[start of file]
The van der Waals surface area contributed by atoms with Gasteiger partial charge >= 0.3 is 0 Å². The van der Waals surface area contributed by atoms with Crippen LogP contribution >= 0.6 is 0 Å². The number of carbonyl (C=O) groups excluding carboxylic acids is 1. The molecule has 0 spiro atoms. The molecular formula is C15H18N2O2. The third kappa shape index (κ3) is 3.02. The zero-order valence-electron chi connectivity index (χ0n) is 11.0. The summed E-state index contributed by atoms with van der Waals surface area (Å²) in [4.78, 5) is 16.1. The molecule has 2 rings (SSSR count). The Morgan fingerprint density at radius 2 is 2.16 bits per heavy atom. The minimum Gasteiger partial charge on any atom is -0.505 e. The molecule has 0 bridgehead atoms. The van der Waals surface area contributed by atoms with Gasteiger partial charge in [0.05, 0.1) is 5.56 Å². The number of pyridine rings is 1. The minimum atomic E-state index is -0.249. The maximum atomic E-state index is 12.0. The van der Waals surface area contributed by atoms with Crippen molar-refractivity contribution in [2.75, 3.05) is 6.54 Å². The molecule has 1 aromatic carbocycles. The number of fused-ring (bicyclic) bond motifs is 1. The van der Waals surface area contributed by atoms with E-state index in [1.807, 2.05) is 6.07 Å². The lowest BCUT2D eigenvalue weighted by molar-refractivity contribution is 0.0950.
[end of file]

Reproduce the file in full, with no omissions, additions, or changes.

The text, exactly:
The van der Waals surface area contributed by atoms with Gasteiger partial charge >= 0.3 is 0 Å². The van der Waals surface area contributed by atoms with Crippen LogP contribution >= 0.6 is 0 Å². The number of carbonyl (C=O) groups excluding carboxylic acids is 1. The molecule has 0 spiro atoms. The molecular formula is C15H18N2O2. The third kappa shape index (κ3) is 3.02. The zero-order valence-electron chi connectivity index (χ0n) is 11.0. The summed E-state index contributed by atoms with van der Waals surface area (Å²) in [4.78, 5) is 16.1. The molecule has 2 rings (SSSR count). The Morgan fingerprint density at radius 2 is 2.16 bits per heavy atom. The minimum Gasteiger partial charge on any atom is -0.505 e. The molecule has 0 bridgehead atoms. The van der Waals surface area contributed by atoms with Gasteiger partial charge in [0.05, 0.1) is 5.56 Å². The number of pyridine rings is 1. The minimum atomic E-state index is -0.249. The maximum atomic E-state index is 12.0. The van der Waals surface area contributed by atoms with Crippen molar-refractivity contribution in [2.75, 3.05) is 6.54 Å². The molecule has 1 aromatic carbocycles. The number of fused-ring (bicyclic) bond motifs is 1. The van der Waals surface area contributed by atoms with E-state index in [1.807, 2.05) is 6.07 Å². The lowest BCUT2D eigenvalue weighted by molar-refractivity contribution is 0.0950.